As kidney disease progresses, there is a rise in parathyroid hormone (PTH) and fibroblast growth factor- 23 (FGF23) to increase urinary phosphate excretion and maintain normal serum phosphate levels until late in the course of kidney disease. At that time, this compensation is inadequate and hyperphosphatemia develops, and this is associated with arterial calcification and mortality in patients with kidney disease. In addition, chronic and persistent elevation in PTH and FGF23 can lead to adverse consequences such as left ventricular hypertrophy and bone loss. Thus, intervening by decreasing intestinal phosphorus absorption may prevent the rise in phosphate, PTH, and FGF23 levels that are observed with progressive kidney disease, leading to beneficial effects over time. One approach to decreasing intestinal phosphorus absorption is to ingest foods with lower bioavailable phosphorus. Grain-based (vegetarian) sources of protein contain phosphorus bound to phytate. Humans lack the enzyme phytase, and thus hydrolysis of phytate to release phosphate is reduced. In a rat model of chronic kidney disease (CKD), a grain-based versus synthetic casein-based protein diet of equivalent total phosphate and protein content led to reduced urinary phosphate excretion, lower PTH and FGF23 levels, and slower progression of kidney disease. In humans with stage 3b to 4 chronic kidney disease, a small cross-over trial found reduced urinary phosphate excretion with 100% vegetarian versus 100% meat-based diet consumed for one week. In a four-week study, a 70% plant-based diet similarly decreased the urinary phosphate excretion in patients with advanced kidney disease. Thus, grain/vegetarian-based diets contain less bioavailable phosphate and can provide an adequate source of protein yet decrease intestinal phosphate absorption. Long-term studies are needed to fully assess safety and efficacy.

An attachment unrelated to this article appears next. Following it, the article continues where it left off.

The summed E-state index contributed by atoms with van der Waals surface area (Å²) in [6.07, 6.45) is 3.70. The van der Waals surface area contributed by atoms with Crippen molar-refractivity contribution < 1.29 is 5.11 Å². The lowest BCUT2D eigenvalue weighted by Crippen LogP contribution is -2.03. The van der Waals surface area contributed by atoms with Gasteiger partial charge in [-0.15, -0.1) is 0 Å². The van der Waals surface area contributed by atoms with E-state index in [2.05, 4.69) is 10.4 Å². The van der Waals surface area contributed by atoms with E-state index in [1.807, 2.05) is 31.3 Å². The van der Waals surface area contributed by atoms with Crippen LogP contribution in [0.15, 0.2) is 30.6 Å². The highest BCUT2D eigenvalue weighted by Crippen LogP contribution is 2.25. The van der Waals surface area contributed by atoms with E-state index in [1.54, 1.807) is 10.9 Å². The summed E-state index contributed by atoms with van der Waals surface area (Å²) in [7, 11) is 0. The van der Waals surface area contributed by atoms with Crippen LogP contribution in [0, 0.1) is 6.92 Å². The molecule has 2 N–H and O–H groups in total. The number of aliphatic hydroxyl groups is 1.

|Original language||English (US)|
|Title of host publication||Dietary Phosphorus|
|Subtitle of host publication||Health, Nutrition, and Regulatory Aspects|
|Number of pages||12|
|State||Published - Jan 1 2017|
ASJC Scopus subject areas